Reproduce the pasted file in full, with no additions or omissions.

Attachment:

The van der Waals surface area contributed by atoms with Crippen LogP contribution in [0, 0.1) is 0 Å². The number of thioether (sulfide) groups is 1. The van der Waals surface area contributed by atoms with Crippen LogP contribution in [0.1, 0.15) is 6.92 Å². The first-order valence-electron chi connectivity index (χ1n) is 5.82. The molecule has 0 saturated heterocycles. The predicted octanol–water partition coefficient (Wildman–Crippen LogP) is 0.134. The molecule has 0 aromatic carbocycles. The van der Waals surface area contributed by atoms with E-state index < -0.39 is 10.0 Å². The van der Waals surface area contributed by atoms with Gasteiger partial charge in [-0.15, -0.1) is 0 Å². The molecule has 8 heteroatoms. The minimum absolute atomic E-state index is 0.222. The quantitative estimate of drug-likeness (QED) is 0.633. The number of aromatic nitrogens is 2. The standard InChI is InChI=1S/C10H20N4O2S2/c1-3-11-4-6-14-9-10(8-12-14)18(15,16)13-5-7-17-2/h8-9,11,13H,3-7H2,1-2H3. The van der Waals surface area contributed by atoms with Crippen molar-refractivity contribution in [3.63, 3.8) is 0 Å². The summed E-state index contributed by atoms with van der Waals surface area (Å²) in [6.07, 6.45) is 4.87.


The van der Waals surface area contributed by atoms with Crippen LogP contribution in [0, 0.1) is 0 Å². The number of thioether (sulfide) groups is 1. The van der Waals surface area contributed by atoms with Crippen LogP contribution in [0.1, 0.15) is 6.92 Å². The first-order valence-electron chi connectivity index (χ1n) is 5.82. The molecule has 0 saturated heterocycles. The predicted octanol–water partition coefficient (Wildman–Crippen LogP) is 0.134. The molecule has 0 aromatic carbocycles. The van der Waals surface area contributed by atoms with E-state index < -0.39 is 10.0 Å². The van der Waals surface area contributed by atoms with Gasteiger partial charge in [-0.15, -0.1) is 0 Å². The molecule has 8 heteroatoms. The minimum absolute atomic E-state index is 0.222. The quantitative estimate of drug-likeness (QED) is 0.633. The number of aromatic nitrogens is 2. The standard InChI is InChI=1S/C10H20N4O2S2/c1-3-11-4-6-14-9-10(8-12-14)18(15,16)13-5-7-17-2/h8-9,11,13H,3-7H2,1-2H3. The van der Waals surface area contributed by atoms with Crippen molar-refractivity contribution in [3.63, 3.8) is 0 Å². The summed E-state index contributed by atoms with van der Waals surface area (Å²) in [6.07, 6.45) is 4.87.